- Failure, e.g. alveolar air space disease with prominent vascularity with or without pleural effusions
Different views (also known as projections) of the chest can be obtained by changing the relative orientation of the body and the direction of the x-ray beam. The most common views are posteroanterior, anteroposterior, and lateral. In an posteroanterior (PA) view, the x-ray source is positioned so that the x-ray beam enters through the posterior (back) aspect of the chest, and exits out of the anterior (front) aspect where the beam is detected. To obtain this view, the patient stands facing a flat surface behind which is an x-ray detector. A radiation source is positioned behind the patient at a standard distance (most often 6 feet), and the x-ray beam is fired toward the patient.
In anteroposterior (AP) views, the positions of the x-ray source and detector are reversed: the x-ray beam enters through the anterior aspect and exits through the posterior aspect of the chest. AP chest x-rays are harder to read than PA x-rays and are therefore generally reserved for situations where it is difficult for the patient to get an ordinary chest x-ray, such as when the patient is bedridden. In this situation, mobile X-ray equipment is used to obtain a lying down chest x-ray (known as a "supine film"). As a result, most supine films are also AP.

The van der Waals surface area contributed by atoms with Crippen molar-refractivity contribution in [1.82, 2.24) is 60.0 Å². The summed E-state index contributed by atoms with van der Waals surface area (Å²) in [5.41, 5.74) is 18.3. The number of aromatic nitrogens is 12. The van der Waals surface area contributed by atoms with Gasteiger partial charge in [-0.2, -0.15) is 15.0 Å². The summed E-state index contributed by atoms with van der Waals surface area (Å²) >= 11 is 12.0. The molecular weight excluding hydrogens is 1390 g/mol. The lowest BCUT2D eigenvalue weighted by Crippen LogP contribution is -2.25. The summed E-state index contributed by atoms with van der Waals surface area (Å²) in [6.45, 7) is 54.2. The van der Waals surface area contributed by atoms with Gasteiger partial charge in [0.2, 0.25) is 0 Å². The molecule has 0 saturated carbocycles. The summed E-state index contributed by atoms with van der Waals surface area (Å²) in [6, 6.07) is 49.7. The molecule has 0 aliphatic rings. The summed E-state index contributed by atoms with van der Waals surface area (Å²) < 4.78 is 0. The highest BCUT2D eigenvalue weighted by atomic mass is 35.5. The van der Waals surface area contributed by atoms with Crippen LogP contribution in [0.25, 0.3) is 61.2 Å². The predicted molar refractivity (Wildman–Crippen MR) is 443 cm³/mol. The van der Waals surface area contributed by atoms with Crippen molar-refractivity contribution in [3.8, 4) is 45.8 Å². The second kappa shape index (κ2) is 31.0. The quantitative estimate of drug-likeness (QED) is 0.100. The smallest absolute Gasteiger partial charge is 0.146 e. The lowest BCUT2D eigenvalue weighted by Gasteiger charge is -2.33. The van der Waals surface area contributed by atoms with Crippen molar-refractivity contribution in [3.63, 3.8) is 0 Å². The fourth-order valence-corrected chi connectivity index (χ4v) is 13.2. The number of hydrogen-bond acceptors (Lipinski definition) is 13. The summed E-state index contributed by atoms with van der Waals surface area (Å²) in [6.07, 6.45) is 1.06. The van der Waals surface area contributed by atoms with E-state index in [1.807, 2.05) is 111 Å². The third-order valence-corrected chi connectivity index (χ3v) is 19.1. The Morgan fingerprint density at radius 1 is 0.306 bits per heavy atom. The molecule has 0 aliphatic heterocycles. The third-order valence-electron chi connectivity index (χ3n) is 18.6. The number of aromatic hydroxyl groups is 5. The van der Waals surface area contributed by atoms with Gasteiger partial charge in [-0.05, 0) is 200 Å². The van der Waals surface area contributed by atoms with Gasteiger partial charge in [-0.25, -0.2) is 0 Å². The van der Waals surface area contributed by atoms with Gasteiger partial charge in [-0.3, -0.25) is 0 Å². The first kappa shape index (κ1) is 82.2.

Lateral views of the chest are obtained in a similar fashion as the posteroanterior views, except in the lateral view, the patient stands with both arms raised and the left side of the chest pressed against a flat surface.
In the United States, initial imaging of the chest generally consists of PA and lateral views. In other countries, the PA view suffices as an initial study; the lateral view is only added if indicated from reading of the PA view.
- Decubitus - useful for differentiating pleural effusions from consolidation (e.g. pneumonia) and loculated effusions from free fluid in the pleural space. In effusions, the fluid layers out (by comparison to an up-right view, when it often accumulates in the costophrenic angles).
- Lordotic view - used to visualize the apex of the lung, to pick up abnormalities such as a Pancoast tumour.
- Expiratory view - helpful for the diagnosis of pneumothorax.